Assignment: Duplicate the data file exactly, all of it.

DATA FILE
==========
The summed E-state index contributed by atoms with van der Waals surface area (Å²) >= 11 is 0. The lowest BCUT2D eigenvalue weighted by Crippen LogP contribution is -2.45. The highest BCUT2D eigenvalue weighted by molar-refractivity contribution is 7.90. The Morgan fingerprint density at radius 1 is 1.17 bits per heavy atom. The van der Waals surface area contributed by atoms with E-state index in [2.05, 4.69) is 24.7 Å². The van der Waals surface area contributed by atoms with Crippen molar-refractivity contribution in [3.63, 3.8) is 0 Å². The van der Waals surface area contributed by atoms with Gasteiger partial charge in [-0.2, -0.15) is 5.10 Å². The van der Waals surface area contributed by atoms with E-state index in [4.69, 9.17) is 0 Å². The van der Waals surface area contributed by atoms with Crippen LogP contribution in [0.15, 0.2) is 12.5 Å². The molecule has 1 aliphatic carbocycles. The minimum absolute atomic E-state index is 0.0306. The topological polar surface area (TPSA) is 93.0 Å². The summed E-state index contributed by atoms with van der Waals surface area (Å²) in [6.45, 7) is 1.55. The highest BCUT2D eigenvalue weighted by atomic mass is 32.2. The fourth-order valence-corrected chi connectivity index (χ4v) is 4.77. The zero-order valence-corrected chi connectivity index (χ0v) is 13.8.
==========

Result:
The summed E-state index contributed by atoms with van der Waals surface area (Å²) >= 11 is 0. The lowest BCUT2D eigenvalue weighted by Crippen LogP contribution is -2.45. The highest BCUT2D eigenvalue weighted by molar-refractivity contribution is 7.90. The Morgan fingerprint density at radius 1 is 1.17 bits per heavy atom. The van der Waals surface area contributed by atoms with E-state index in [2.05, 4.69) is 24.7 Å². The van der Waals surface area contributed by atoms with Crippen molar-refractivity contribution in [3.63, 3.8) is 0 Å². The van der Waals surface area contributed by atoms with Gasteiger partial charge in [-0.2, -0.15) is 5.10 Å². The van der Waals surface area contributed by atoms with E-state index in [4.69, 9.17) is 0 Å². The van der Waals surface area contributed by atoms with Crippen LogP contribution in [0.15, 0.2) is 12.5 Å². The molecule has 1 aliphatic carbocycles. The minimum absolute atomic E-state index is 0.0306. The topological polar surface area (TPSA) is 93.0 Å². The summed E-state index contributed by atoms with van der Waals surface area (Å²) in [6.45, 7) is 1.55. The highest BCUT2D eigenvalue weighted by atomic mass is 32.2. The fourth-order valence-corrected chi connectivity index (χ4v) is 4.77. The zero-order valence-corrected chi connectivity index (χ0v) is 13.8.